He applied the Page 69 Test to his new novel, Black Scorpion, and reported the following:
From page 69:Visit Jon Land's website.and stood back up. The floor seemed to wobble beneath her, but she clung to her balance and stiffened her spine.Are you hooked yet? Wow, I am and I wrote the damn book, so it’s not like I don’t know what’s going to happen next. That’s the point and, also, why I love the nature of this post because every page needs to hook the reader: like page 69 above, make him or her want to know what happened before and what’s going to happen next. A reader standing in a bookstore and skimming to any page should be immediately grabbed. Indeed, the page 69 test applies to each and every page of Black Scorpion.
“You see what I mean?” the captain continued. “Run now, pirate, and you just may live another week. You picked the absolute worst ship on the sea to hijack.”
Raven jammed him up against the wall, pistol pressed against his forehead. “I’m going to kill you.”
Emotionless, Marmara glanced up at the barrel. “That would change nothing. You think I have a choice? I don’t do what they say, they kill my family.”
“What who says?”
“I answer that, my family dies too. So, pirate, make my day and pull the trigger.”
CHAPTER 13Carson City, Nevada
“And do you consider staging exhibition fights against mixed martial arts champions proper behavior for a Las Vegas casino owner?” Kern resumed, after clearing his throat.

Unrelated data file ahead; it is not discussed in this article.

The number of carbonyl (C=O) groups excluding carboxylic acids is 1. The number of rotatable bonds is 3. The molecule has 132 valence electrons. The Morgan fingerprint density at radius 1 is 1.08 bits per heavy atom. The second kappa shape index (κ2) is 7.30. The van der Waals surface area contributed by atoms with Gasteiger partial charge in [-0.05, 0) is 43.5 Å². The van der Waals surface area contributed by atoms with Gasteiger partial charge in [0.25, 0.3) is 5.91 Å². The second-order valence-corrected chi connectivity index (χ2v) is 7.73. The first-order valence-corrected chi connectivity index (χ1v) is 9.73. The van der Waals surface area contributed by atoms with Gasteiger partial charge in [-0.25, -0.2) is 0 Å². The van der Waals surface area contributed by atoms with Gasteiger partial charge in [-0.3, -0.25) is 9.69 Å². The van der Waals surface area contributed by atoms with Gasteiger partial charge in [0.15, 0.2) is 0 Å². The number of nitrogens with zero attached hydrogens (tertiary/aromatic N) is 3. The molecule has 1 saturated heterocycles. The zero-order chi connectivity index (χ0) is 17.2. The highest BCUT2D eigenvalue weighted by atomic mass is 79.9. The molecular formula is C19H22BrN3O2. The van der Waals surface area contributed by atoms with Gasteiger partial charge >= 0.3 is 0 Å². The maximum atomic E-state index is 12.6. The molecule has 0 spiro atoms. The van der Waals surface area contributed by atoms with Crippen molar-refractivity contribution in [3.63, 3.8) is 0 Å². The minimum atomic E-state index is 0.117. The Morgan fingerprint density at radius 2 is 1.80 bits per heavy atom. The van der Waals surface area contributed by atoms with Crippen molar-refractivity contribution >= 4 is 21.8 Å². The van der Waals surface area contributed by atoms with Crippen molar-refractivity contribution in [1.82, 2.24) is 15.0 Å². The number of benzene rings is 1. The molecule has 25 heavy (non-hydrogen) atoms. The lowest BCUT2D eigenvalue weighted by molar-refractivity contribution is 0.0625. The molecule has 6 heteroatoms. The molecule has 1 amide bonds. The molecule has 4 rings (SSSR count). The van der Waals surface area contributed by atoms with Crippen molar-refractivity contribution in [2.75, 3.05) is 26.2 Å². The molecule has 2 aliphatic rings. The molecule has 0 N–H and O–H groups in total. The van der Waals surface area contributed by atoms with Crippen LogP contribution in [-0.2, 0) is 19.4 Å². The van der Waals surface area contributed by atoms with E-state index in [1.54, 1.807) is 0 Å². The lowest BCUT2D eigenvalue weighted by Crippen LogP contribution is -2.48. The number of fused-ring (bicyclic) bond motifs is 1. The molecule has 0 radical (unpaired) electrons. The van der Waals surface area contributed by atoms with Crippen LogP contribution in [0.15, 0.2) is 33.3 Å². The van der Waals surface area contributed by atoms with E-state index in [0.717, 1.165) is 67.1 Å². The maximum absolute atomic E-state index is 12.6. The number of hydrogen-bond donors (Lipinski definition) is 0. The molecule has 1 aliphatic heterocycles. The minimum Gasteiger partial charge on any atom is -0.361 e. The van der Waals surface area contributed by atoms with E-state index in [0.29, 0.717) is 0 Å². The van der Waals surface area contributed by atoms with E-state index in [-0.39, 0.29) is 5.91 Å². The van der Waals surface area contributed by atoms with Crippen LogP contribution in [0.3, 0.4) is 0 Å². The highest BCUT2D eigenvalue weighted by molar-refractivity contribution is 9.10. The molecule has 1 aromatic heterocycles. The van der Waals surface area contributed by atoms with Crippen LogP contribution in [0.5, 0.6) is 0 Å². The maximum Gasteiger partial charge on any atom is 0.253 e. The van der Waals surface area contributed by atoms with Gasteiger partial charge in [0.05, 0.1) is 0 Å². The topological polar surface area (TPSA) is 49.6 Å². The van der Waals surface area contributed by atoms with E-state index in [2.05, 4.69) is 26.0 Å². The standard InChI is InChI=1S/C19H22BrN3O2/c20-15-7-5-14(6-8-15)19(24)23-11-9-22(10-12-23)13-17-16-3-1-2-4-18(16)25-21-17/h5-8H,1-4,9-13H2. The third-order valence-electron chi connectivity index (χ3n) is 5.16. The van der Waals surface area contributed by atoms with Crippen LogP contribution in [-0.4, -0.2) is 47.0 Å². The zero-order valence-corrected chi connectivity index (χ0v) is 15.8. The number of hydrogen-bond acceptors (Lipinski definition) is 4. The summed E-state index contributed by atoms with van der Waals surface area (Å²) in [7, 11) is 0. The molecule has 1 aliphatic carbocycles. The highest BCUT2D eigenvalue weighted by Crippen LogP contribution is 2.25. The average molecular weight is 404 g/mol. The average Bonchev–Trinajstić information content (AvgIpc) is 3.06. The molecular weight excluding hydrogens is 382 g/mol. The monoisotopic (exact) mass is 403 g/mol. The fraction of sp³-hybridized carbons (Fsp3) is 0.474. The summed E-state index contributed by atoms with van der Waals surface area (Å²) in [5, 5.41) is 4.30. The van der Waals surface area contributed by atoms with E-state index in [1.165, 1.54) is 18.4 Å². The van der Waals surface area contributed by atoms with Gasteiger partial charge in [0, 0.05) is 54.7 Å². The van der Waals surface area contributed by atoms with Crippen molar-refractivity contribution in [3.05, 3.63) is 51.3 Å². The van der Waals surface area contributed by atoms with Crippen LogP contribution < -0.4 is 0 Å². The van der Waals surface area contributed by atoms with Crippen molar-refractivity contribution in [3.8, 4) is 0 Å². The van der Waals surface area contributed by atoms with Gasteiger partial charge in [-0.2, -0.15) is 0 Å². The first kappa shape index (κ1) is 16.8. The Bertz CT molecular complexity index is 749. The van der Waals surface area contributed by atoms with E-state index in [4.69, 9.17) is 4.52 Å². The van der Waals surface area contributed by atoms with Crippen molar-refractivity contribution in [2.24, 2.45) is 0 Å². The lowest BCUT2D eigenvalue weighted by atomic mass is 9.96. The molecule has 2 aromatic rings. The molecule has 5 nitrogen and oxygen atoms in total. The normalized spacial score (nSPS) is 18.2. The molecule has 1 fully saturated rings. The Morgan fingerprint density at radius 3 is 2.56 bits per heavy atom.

“Durado Segura took exception to being asked to turn his title into what he perceived to be a joke. It was supposed to be a simple event carried out for charity, but Mr. Segura overreacted. Perhaps you should ask the two women trapped in the cage whether my intervention was warranted or not. And, if you don’t mind me asking, Mr. Chairman, what does such a thing have to do with my gaming license in the state of Nevada?”
Kern leaned forward, as if provided with the opening he’d been waiting for. “Everything, Mr. Tiranno, it has everything to do with that, since it indicates you’re no stranger to violence, does it not, sir?”
Easier said than done, of course, but how exactly do I do it? Two words: conflict and suspense. Every single scene (and thus page) is defined by conflict, no exceptions. If a scene lacks conflict, it either needs to be rewritten or deleted. That’s especially true for thrillers like Black Scorpion which rely on pace more than anything. My absolute, number one goal when I write a book is to make it impossible for you to put it down. Not at the end of a page or even a chapter. End every scene with a cliffhanger and begin every scene with a hook.
Page 69 above illustrates both those points while being driven by conflict, in the first scene between Raven and Marmara and in the second between Michael Tiranno (the book’s hero) and Robert Kern. But what was it Raven saw? And what did Michael Tiranno do that led to this hearing before the Nevada Gaming Control Board? To answer those questions, you have to read back and forward.
See, the Page 69 test closely resembles the John D. McDonald test. It was McDonald, creator of the brilliant Travis Magee books, who famously defined story as, “Stuff happens to people you care about.” Well, the John D. McDonald test in my mind postulates that you should have a sense of story on every page. A natural sequence of events leading organically from one to the next, making you wonder above all else what’s going to happen when you flip the page, as from 69 to 70.
So what do you think, did I pass?